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Lyme disease, a bacterial infection transmitted by ticks, wasn’t understood until 1975 when researchers discovered that a high number of children diagnosed with rheumatoid arthritis lived in neighboring Connecticut towns near wooded areas.  Their symptoms all began in the summer months, the height of tick season.

It was learned that tiny deer ticks infected with a spiral-shaped bacterium or spirochete, later named Borrelia burgdoferi (B. burgdorferi), was responsible for the outbreak. Today we know that Lyme disease is commonly transmitted through a bite from ticks that attach themselves to animals like deer, field mice, raccoons, opossums, skunks, squirrels and horses. While this disease is commonly found in Northern states, the Centers for Disease Control and Prevention reported 87 confirmed cases of Lyme disease in Florida in 2013. Unfortunately, researchers believe this condition is severely under-reported.

If you spend any time outdoors during the summer months, it is important to watch for the symptoms of Lyme disease, which include:

* Flu-like symptoms (stiff neck, chills, fever, swollen lymph nodes, headaches, fatigue, muscle aches and joint pain)

* A large, expanding skin rash around the area of the bite. The most common pattern begins as a small red spot that expands over days or weeks to form a circular, triangular or oval-shaped rash. It may even look like a bull’s-eye, with a red ring surrounding a clear area.

* In more advanced cases, nerve problems and arthritis can occur, especially in the knees.

If you discover a tick on your body, take great care removing it in the following manner:

1. Using fine-tipped tweezers, grasp the tick as close to the skin’s surface as possible and pull upward with steady, even pressure. (If you twist or jerk the tick, you risk leaving the mouth in the skin.)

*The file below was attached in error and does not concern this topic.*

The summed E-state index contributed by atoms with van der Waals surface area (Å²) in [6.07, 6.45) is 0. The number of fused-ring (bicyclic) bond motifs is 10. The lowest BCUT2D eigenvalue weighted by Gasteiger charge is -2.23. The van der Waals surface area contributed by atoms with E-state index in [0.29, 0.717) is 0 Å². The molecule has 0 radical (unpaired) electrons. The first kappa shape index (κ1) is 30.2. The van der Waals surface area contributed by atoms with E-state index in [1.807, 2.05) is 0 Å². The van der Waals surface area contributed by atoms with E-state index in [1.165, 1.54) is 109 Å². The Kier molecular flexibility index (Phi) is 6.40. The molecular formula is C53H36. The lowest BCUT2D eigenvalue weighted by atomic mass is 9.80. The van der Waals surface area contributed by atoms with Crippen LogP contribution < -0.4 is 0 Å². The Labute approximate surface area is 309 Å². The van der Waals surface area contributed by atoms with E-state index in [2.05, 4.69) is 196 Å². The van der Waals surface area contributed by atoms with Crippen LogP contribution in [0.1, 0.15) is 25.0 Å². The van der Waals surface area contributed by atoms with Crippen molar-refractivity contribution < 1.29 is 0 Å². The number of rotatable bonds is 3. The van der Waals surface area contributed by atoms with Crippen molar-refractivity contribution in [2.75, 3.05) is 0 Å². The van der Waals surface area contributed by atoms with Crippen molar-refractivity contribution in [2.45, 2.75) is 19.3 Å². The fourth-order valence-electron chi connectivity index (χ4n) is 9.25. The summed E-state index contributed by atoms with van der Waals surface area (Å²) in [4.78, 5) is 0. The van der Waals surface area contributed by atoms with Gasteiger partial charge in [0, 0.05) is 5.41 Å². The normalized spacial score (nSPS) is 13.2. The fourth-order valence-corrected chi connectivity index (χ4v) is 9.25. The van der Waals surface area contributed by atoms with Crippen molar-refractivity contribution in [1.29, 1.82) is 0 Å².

2. After the tick comes out, remove any remaining parts with the tweezers. If there is part that will not come out, leave it alone to allow the skin to heal.

3. After removal, thoroughly clean the area of skin and your hands with rubbing alcohol, an iodine scrub, or soap and water.

4. To dispose of the live tick, submerge it in alcohol, place it in a sealed bag for disposal or flush it down the toilet.

If a fever, rash or any unusual symptoms develop after removing the tick, even weeks later, see your doctor immediately. When treated quickly and appropriately, Lyme disease can most often be controlled. But when left untreated, it can lead to lasting, life-altering conditions.

Weekly Health Tips are brought to you by UCF Health, the College of Medicine’s physician practice. Offering primary and specialty care under one roof, UCF Health treats patients age 16 and up and accepts most major insurance plans. Two locations are now open: the original in East Orlando at Quadrangle and University boulevards just blocks from the main UCF campus, and the newest one in Medical City at Narcoossee Road and Tavistock Lakes Boulevard. Information for both facilities can be found at, or call (407) 266-DOCS to schedule an appointment.

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